What is Grief?

Grief is a lonely place, but there is hope.

by Judith A. Pedersen, Thanatologist, MSW, FT, Hearts of Hope Foundation Founder, Board President, and Executive Director

Grief is a BIG Deal.

I’m often asked, “What is grief?” When I hear this, my mind often thinks of questions like, “How big is the ocean?” or “How vast is the sky?” That’s because grief truly is that big and vast, and, to make things even more complex, its variations are as unique as each person it touches.

So, the challenge becomes how to take an experience as expansive as grief and describe it in ways that make something so difficult to understand – understandable.

Grief is a life experience that occurs when a relationship with someone or something we are deeply attached to has ended – something we dearly love and cherish, something or somewhere we have found enriching – those people, places, and things we have incorporated as important parts of our lives. 

We realize the grieving process is a natural and normal response to loss and includes the death of a loved one, job loss, loss of health, life changes like a graduation or moving, loss of health, loss of friendships and relationships, or any time someone or something we are truly, lovingly attached to is removed from our lives.

For young people, grief comes through experiencing their family members’ struggles, from school challenges like the pressure to get good grades or qualify for a sports team or from social challenges like bullying or rejection.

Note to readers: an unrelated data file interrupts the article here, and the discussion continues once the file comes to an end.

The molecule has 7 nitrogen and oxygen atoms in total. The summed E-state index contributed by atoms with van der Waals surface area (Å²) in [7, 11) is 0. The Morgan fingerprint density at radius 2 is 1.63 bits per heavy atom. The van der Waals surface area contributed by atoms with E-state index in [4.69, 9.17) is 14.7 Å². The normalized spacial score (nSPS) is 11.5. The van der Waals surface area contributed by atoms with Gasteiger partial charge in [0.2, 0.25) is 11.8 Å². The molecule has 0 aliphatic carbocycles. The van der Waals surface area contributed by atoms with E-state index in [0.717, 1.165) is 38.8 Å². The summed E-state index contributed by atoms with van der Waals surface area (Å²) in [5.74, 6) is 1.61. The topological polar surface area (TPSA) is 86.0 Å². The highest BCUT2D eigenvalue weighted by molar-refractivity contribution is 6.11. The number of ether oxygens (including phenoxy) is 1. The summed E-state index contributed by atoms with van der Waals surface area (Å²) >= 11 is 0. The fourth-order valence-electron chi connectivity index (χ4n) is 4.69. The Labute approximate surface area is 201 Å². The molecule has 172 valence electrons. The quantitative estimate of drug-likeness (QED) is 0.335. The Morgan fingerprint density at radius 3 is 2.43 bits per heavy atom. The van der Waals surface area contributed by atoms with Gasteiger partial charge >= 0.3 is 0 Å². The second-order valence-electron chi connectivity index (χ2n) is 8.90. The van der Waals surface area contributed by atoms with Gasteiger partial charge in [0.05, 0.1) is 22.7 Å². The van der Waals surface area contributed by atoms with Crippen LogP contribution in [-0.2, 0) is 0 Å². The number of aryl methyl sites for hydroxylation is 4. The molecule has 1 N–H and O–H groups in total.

Grief – The Hidden Epidemic

“It is estimated that for every death, nine people are affected by bereavement.” Lucy Lloyd. Numbers this large have been compounded by the Covid Pandemic, where grief was so widescale it was often unrecognized and untreated because of isolation and quarantines. 

Add to this the fact that grief and loss are not topics readily discussed in most areas of society, including families. So often, in my conversations with people asking for tips on how to help grieving friends and family, I hear the words “died,” “grief,” or “loss” whispered in their questions. The desire to help is there, but the comfort in discussing grief is not. 

Research informs us that our fear of mortality lies at the center of this awkwardness. This is easily understood because of the components of finality and fear of the unknown that accompany loss. However, if the recent pandemic taught us anything, it taught us that we can’t grieve in a vacuum. We need help, and more and more people are seeking this help.

Emotional / Physical / Behavioral Grief Reactions

  • Emotional – People experience grief in different ways and for different reasons. Grief manifests emotionally as when we find ourselves angry for no reason or feel defensive, fearful, guilty, or any number of other paths our emotions take us. 
  • Physical – Grief can feel like something is physically wrong with us. We have headaches, stomach aches, chest pains, or any pain that feels raw and unexplained.
  • Behavioral – Finally, grief impacts our behaviors. Our eating and sleeping patterns may change, and our ability to interact with others can lead to isolation and loneliness.

So, when I’m asked the question, “What is grief?” I also sense that a person is feeling all these things – that they have experienced grief, and I know how hard this is to cope with, to move forward with, and the seemingly impossible challenge to discover new ways to reclaim meaningful and purposeful life.

Important Definitions

  • Bereavement is the state or condition triggered by loss. When we lose someone or something we are attached to and care deeply about, we are deprived of companionship, affection, customs, practices, and rituals.